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Byline: Array

Two people work at a chalk board


Physics professor advances breakthrough research on black hole paradox

Tom Hartman has discovered a mathematical technique for calculating the physics of a black hole.
Book cover: South of the Future


South Asia, Latin America ‘flashpoints’ of global care markets

The global south has been a vital resource for the sustenance of life and care.
Book cover: The Autocratic Middle Class


Middle class actually enables autocrats in post-Soviet countries

Rosenfeld spent more than a year doing research in Russia, Ukraine and Kazakhstan.
People standing around a desk, listening


‘Di Linke’ webinar series explores history of Jewish Left

The Jewish People’s Fraternal Order (JPFO) was founded in 1930 and flourished for two decades as the Jewish division of the multi-ethnic International Workers Order (IWO) before being shut down during the Cold War.

Hand of an elderly person holding a cell phone


Smartphones help show how places affect health in real time

In places they perceived as stressful or threatening, older adults were significantly more likely to report momentary spikes in fatigue or pain.
People march with colorful signs


Ahmann co-edits journal issue on ‘late industrialism’

The term “late industrialism” has become synonymous with collapse: breakdown, pollution, waste and disappointment left behind by failing or exploitive systems.

But the “late” in “late industrial” also carries radical potential, according to Chloe Ahmann, assistant professor of anthropology in the College of Arts and Sciences.

Five people on a screen


Panel: Segregation still ‘in force’ in US schools, neighborhoods

Civil rights legislation and Supreme Court rulings have undone a history of legal racial segregation in America, but schools and neighborhoods remain largely segregated, four Cornell faculty members said during the Nov. 19 webinar, “Racism in America: Education and Housing.”

BOOK COVER: The Early Martyr Narratives


Roman historian views early martyr narratives as ‘living texts’

Prof. Rebillard found that the texts were mostly composed long after the time of persecution, in contexts of peace for Christians.
Book cover: Through Japanese Eyes


Anthropologist examines aging in U.S. ‘Through Japanese Eyes’

Older people occupied a significant part of life for Yohko Tsuji Ph.D. '91 when she was growing up in Japan. Her widowed grandmother lived with the family, creating a traditional three-generation household, and elders were a positive part of daily life.

Chiara Galli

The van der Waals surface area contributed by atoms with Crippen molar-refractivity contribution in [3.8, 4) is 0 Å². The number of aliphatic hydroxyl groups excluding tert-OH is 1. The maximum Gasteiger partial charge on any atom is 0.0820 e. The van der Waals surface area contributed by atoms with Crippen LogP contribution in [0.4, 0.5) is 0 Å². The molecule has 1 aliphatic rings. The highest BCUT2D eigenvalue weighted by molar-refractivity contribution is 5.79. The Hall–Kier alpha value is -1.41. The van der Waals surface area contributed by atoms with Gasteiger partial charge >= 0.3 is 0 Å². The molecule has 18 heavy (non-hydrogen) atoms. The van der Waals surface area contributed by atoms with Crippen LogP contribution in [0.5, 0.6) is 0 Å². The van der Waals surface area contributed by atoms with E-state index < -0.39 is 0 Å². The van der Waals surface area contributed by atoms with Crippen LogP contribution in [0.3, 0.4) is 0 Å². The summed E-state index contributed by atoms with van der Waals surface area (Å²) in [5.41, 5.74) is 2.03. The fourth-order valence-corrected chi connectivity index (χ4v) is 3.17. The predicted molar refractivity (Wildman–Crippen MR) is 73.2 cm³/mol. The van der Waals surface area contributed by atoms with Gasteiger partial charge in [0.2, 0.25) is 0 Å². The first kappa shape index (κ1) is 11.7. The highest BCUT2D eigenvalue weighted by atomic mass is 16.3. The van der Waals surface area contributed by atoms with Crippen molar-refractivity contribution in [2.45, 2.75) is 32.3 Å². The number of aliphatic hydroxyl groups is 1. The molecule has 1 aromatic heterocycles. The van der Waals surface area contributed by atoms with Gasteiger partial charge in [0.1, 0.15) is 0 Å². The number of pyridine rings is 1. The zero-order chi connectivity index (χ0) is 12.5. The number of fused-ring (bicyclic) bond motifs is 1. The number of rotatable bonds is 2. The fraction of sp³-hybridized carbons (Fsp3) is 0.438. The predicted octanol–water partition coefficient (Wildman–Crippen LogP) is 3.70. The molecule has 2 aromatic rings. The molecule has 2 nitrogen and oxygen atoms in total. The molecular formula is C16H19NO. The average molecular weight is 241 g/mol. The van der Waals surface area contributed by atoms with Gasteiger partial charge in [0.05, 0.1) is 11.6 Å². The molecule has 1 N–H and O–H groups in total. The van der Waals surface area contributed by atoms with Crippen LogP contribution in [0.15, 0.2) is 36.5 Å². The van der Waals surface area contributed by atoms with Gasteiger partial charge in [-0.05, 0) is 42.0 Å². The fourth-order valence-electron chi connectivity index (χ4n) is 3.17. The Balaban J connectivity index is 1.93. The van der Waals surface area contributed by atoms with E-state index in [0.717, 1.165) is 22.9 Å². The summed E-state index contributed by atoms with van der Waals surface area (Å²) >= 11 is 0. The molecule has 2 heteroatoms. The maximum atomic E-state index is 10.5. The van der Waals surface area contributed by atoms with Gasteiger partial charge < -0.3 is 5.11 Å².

Klarman fellow Galli investigating child migration

"We are witnessing the demise of the U.S. asylum process."
Book Cover: Music for the Dead and Resurrected


Poet’s book finds words for ‘things that leave us speechless’

Many of the poems in “Music for the Dead and Resurrected” are rooted in Belarus, present and past.
John Kerry


Kerry imparts experience, hope to the ‘next generation’

Now more than ever, leadership is needed at all levels of government to overcome growing partisanship and to keep the United States in a strong position in the world on fronts such as democracy, cybersecurity and climate change, said former U.S. Sen. John Kerry on Oct. 29.

Dark clouds over a populated area


Effective government saves lives in cyclones, other disasters

To identify what makes people vulnerable, the researchers matched the extent of the storms with the measures of governance and living conditions in affected areas.
Logo: Black circle with white writing


Dark Laboratory podcast debuts with ‘Get Free’

Dark Laboratory, a “humanities incubator” for digital storytelling with a special focus on Black and Indigenous voices, launched its first podcast episode, a crossover with the podcast “Get Free” by laboratory co-founder Tao Leigh Goffe, on Oct. 26.

Six people in an ancient stone structure


Professor studying Pompeii honored by National Geographic

Caitlín Barrett, associate professor of classics in the College of Arts and Sciences, has been named a National Geographic Explorer after receiving a grant from the National Geographic Society to study daily life in ancient Rome through archaeological research at Pompeii in modern-day Italy.

Book cover: Genetic Afterlives


Book examines Black Jewish indigeneity in South Africa

The book opens larger questions about the relationship between genetics, citizenship, race and origins.
Book cover: Technology and the Environment in History


Authors break down history of ‘envirotech’ in new book

The authors analyzed the interconnected nature of dilemmas such as carcinogens, energy crises and invasive species at the intersection of technological and environmental history.
Mannequin wearing a camouflage tank top


Conference to explore tactile approaches to media, virtually

Media Objects,” a media studies conference originally scheduled for March 2020 at the Herbert F. Johnson Museum of Art, has been reconfigured into a virtual event, with the first panel scheduled for Oct. 23.

people congregated in a vaulted church sanctuary


Religion: less ‘opiate,’ more suppressant, study finds

“Contemporary American religion – and Christianity in particular – suppresses what would otherwise be larger group differences in political ideology.”